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The Exorcist: The Beginning


The behind the scenes story of how 2004's THE EXORCIST: THE BEGINNING was made is sadly much more interesting than the film itself.

Paul Schrader and William Peter Blatty had created an Exorcist film steeped in religious history, challenging themes of faith as they wove an origin story for Father Lancaster Merrin.

The studio hated it so much they threw it in the trash and hired action director Renny Harlin (Die Hard 2, Cliffhanger) to film a completely new version using the same sets and mostly new actors. Nearly the entire cast of Schrader's version refused to be part of this one, save the lead actor.

Let's just say Harlin left "smart" at the door and strands us with a much mess challenging story.

As in Schrader's version, Stellan Skarsgard plays a younger version of Merrin, who was portrayed by Max Von Sydow in William Friedkin's 1973 "The Exorcist".

Scarred by a horrific experience as a small town priest when Nazis invaded and began killing women and children in front of him, Merrin has lost his faith.

When an antiquities dealer played by Ben Cross (Chariots of Fire) hires him to find a lost relic in an ancient church that's just been unburied, a grumpy Merrin takes the job.

Exorcist fans will recognize the relic as the head of Pazuzu, the demon whose done a lot of damage in this film series.

Merrin is off to East Africa to see the church, which like the castle in Michael Mann's underrated film "The Keep" is built to keep something IN.

Izabella Scorupco (Goldeneye) is Sarah, the nurse at the site and a weak James D'Arcy (Dunkirk) plays Father Francis, a young priest on site to keep an eye on Merrin since he's lost his Priest calling cards.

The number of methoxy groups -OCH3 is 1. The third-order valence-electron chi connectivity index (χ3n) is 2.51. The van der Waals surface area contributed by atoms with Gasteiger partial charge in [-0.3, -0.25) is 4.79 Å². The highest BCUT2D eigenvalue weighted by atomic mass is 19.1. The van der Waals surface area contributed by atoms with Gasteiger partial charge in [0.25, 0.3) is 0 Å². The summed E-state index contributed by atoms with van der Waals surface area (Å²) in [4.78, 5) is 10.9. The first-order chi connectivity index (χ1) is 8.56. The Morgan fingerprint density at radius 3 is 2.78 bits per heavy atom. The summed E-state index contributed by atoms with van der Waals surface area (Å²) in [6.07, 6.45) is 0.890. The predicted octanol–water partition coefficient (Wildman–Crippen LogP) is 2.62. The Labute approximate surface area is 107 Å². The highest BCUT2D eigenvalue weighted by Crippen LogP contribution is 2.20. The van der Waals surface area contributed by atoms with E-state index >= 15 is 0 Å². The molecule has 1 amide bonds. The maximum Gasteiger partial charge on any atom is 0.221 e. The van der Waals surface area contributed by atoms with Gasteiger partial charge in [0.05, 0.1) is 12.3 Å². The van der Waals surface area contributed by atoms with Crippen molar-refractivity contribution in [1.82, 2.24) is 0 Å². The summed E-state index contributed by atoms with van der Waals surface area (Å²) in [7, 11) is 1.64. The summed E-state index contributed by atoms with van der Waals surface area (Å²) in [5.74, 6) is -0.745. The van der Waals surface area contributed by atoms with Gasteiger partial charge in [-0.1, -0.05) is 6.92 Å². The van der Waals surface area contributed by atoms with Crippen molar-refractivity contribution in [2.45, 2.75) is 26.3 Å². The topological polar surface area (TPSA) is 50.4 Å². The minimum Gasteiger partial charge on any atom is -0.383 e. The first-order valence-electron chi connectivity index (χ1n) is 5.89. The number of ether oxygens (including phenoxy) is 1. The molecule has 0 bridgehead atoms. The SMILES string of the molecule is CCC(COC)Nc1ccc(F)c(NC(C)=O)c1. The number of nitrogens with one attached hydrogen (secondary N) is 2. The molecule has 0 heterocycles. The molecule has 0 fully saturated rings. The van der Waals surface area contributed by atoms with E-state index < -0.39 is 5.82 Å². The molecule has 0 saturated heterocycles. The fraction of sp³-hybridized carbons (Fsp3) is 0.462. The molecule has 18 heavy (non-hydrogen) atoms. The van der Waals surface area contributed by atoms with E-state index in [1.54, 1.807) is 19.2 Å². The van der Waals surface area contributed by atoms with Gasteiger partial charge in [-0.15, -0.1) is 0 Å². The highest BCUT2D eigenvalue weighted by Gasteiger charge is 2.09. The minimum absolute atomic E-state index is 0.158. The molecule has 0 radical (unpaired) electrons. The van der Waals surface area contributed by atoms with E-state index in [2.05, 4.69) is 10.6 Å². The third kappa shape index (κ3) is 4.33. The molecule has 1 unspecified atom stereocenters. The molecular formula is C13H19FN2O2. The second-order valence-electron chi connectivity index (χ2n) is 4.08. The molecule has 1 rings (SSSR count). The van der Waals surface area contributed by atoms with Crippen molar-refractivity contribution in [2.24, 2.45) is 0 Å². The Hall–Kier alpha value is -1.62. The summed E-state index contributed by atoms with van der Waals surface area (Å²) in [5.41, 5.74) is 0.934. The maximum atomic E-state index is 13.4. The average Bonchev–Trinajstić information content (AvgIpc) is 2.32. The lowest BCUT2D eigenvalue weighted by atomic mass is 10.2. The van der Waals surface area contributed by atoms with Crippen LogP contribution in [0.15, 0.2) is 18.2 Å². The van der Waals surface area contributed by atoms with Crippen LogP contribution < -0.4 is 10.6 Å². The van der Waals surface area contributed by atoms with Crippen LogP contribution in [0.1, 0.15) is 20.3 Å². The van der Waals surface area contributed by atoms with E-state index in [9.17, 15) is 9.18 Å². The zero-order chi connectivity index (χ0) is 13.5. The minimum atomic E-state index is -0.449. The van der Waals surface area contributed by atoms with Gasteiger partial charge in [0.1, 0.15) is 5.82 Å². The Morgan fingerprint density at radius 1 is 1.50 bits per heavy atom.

There's a whole lot of evil happening around the dig site, but never anything very scary. A couple of creepy scenes play with our expectations, but there's not a frame of this movie that holds up to the terror in either the original film or the under seen and terrific second sequel "Exorcist III".

By throwing out the intelligent writing of Schrader and author Caleb Carr, Harlin is left with a pedestrian tale of good vs. evil that never lives up to the series potential.

Only in a visually stunning opening sequence, set well before the ancient church was built, does Harlin offer anything interesting to latch onto.

Skarsgard is a great actor and he carries the film on his back easily, as he did in Schrader's version that was finally released the following year as "Exorcist: Dominion". Unlike that film, he's reduced here to playing an evangelical Indiana Jones haunted by his past.

Schrader and William Peter Blatty, the author of the original novel, "The Exorcist" famously laughed so much during the premiere of this film that they were almost thrown out of the theater. I get it.

With a budget of $80 million, it only grossed $78 million worldwide, dropping quickly after word of mouth from opening weekend audiences spread like locusts.

But even that fate was better than audiences treatment of Schrader's film when it was released the following year. Arriving in theaters the same weekend as "Star Wars: Episode III: Revenge of the Sith", it never had a chance, grossing less than $300k TOTAL against its $30m budget.

Dull, never scary and without any discernible style, EXORCIST: THE BEGINNING only possesses the power to bore, slogging its way to a D.





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